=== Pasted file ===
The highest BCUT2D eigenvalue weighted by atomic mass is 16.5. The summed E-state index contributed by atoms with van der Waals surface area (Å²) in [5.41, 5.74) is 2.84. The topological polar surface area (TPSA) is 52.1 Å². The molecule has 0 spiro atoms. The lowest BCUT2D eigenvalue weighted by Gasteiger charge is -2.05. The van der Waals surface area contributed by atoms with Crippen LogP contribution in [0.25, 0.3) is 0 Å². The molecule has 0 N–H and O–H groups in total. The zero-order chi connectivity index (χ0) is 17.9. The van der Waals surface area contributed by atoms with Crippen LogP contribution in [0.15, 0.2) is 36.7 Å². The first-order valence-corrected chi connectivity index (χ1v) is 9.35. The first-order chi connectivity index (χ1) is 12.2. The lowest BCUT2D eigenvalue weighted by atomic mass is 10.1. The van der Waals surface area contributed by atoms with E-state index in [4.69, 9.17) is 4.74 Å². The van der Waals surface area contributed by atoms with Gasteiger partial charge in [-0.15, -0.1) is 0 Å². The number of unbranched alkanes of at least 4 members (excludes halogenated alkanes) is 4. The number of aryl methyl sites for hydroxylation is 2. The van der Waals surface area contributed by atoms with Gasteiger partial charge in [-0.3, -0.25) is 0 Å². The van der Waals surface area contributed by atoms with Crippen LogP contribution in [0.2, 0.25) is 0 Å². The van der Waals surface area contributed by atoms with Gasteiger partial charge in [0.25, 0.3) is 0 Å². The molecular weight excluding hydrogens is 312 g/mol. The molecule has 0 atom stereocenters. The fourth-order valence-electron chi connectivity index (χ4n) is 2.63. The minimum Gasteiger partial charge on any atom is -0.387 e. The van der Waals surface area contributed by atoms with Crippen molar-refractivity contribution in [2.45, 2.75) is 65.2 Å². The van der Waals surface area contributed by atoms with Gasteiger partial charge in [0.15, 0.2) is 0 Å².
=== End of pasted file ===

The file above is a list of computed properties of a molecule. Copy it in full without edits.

The highest BCUT2D eigenvalue weighted by atomic mass is 16.5. The summed E-state index contributed by atoms with van der Waals surface area (Å²) in [5.41, 5.74) is 2.84. The topological polar surface area (TPSA) is 52.1 Å². The molecule has 0 spiro atoms. The lowest BCUT2D eigenvalue weighted by Gasteiger charge is -2.05. The van der Waals surface area contributed by atoms with Crippen LogP contribution in [0.25, 0.3) is 0 Å². The molecule has 0 N–H and O–H groups in total. The zero-order chi connectivity index (χ0) is 17.9. The van der Waals surface area contributed by atoms with Crippen LogP contribution in [0.15, 0.2) is 36.7 Å². The first-order valence-corrected chi connectivity index (χ1v) is 9.35. The first-order chi connectivity index (χ1) is 12.2. The lowest BCUT2D eigenvalue weighted by atomic mass is 10.1. The van der Waals surface area contributed by atoms with E-state index in [4.69, 9.17) is 4.74 Å². The van der Waals surface area contributed by atoms with Gasteiger partial charge in [-0.15, -0.1) is 0 Å². The number of unbranched alkanes of at least 4 members (excludes halogenated alkanes) is 4. The number of aryl methyl sites for hydroxylation is 2. The van der Waals surface area contributed by atoms with Gasteiger partial charge in [-0.3, -0.25) is 0 Å². The van der Waals surface area contributed by atoms with Crippen LogP contribution in [0.2, 0.25) is 0 Å². The van der Waals surface area contributed by atoms with Gasteiger partial charge in [0.25, 0.3) is 0 Å². The molecular weight excluding hydrogens is 312 g/mol. The molecule has 0 atom stereocenters. The fourth-order valence-electron chi connectivity index (χ4n) is 2.63. The minimum Gasteiger partial charge on any atom is -0.387 e. The van der Waals surface area contributed by atoms with Crippen molar-refractivity contribution in [2.45, 2.75) is 65.2 Å². The van der Waals surface area contributed by atoms with Gasteiger partial charge in [0.15, 0.2) is 0 Å².